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11th hour attempts to change election laws undermine voter confidence

(Jim Weber/Daily Memphian via AP)

(Jim Weber/Daily Memphian via AP)

Uncertainty again looms over Arizona’s upcoming election, as liberal officials and progressive activists chase last-minute changes to our well-established voting practices.

In March, Maricopa County Recorder Adrian Fontes unexpectedly announced that he was mailing early ballots to every Democratic voter who had not cast a ballot, regardless of whether the voter had requested an early ballot or not. This sparked immense controversy among Arizona voters and elections officials on both sides of the aisle.

Both Arizona Attorney General Mark Brnovich and Secretary of State Katie Hobbs challenged Fontes’s decision, but Fontes attempted to send the ballots nevertheless.


Kory Langhofer

Attorney General Brnovich rebuked Fontes with strong words: “The Maricopa County Recorder cannot unilaterally rewrite state election laws. Fontes is creating chaos in our elections during an already difficult time. In times of crisis, the public looks to our elected officials to follow the law – not make reactionary decisions for political gain.”  The court swiftly shot down Fontes’s plan.

Since then, the Democratic Party has been busy filing lawsuits in hopes to talk the courts into hurriedly granting partisan advantages in Arizona elections. These lawsuits have argued, for example, that elections officials should count mail ballots received after Election Day, including mail-in ballots contained in envelopes that the (ostensible) voter never signed. According to these lawsuits, you have a right for your ballot to count even if you ignore elections deadlines and fail to sign your ballot envelope. 

This is reminiscent of the 2016 election, where at the last possible minute, the Democratic Party challenged Arizona’s prohibition on “ballot harvesting.” That lawsuit, which is currently awaiting review by the U.S. Supreme Court, argues that it is a constitutional right for a third party to show up at your home, ask you to hand over your physical absentee ballot, and return it for you.

In 2016, Arizona was the first state to make ballot harvesting a felony due to valid concerns about voter coercion and fraud. This decision was seemingly justified in 2018, when ballot harvesting irremediably tainted a North Carolina congressional election, resulting in the State Board of Elections’ refusal to certify the election and ordering a new one.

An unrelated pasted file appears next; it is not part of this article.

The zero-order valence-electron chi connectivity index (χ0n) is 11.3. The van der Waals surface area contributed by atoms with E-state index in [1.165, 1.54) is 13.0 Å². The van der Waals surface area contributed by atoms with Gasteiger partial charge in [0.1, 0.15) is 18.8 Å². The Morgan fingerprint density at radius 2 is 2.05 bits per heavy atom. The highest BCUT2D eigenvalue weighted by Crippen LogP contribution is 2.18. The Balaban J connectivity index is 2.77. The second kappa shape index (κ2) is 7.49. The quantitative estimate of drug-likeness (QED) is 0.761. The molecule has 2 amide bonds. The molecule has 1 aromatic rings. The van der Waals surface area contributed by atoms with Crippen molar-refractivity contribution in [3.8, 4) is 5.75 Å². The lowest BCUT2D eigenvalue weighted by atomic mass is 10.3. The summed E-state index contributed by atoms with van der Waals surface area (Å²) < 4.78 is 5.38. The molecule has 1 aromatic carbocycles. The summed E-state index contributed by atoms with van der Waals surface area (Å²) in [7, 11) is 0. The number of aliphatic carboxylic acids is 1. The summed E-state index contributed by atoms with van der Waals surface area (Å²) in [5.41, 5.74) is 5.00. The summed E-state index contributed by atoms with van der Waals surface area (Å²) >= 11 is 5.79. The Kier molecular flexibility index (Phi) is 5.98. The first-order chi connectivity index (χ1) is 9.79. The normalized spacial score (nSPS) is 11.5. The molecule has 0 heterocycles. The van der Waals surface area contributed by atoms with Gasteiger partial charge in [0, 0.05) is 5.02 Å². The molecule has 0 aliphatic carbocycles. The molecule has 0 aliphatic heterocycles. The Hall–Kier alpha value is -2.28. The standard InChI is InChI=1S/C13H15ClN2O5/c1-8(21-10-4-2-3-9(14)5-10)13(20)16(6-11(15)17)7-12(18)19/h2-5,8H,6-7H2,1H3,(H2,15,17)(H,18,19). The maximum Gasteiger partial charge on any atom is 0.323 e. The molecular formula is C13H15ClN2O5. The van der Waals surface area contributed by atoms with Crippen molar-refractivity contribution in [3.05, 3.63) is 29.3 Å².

Then again in 2018, the Democratic Party rushed to the courts just before 5:00 p.m. on Election Day to try and keep polling locations open late only in Maricopa County, which happens to be the most populous Democratic county. That is the unfortunate partisan nature of virtually all last-minute changes in election law.

When courts or elections officials change voting procedures on the eve of an election, particularly in a manner that has disparate partisan impact, it has significant consequences. It creates widespread voter confusion — most importantly among elderly voters, a vulnerable demographic that historically trends conservative — and opportunities for fraud and voter disenfranchisement.

Perhaps most importantly, though, last-minute election changes dramatically undermine public confidence in our democratic system of government. If the rules of poker changed just before the final card, you wouldn’t think the outcome was particularly fair – it’s no different in elections.

Our state is increasingly the venue for shamelessly partisan attempts to rewrite election laws at the very last minute — and as an emerging battleground state, this dismal trend will continue for the foreseeable future. Let us hope that in our state, at least, these efforts are not successful.

Kory Langhofer is a Phoenix-based attorney with extensive experience in political law, constitutional law, and government enforcement proceedings. He regularly serves as a legal expert in print, radio, and television news reports.



One comment

  1. Democracy works best when more people vote. You guys should be using your considerable energy and talent to figure out ways to increase voter participation, not ways to suppress the vote.

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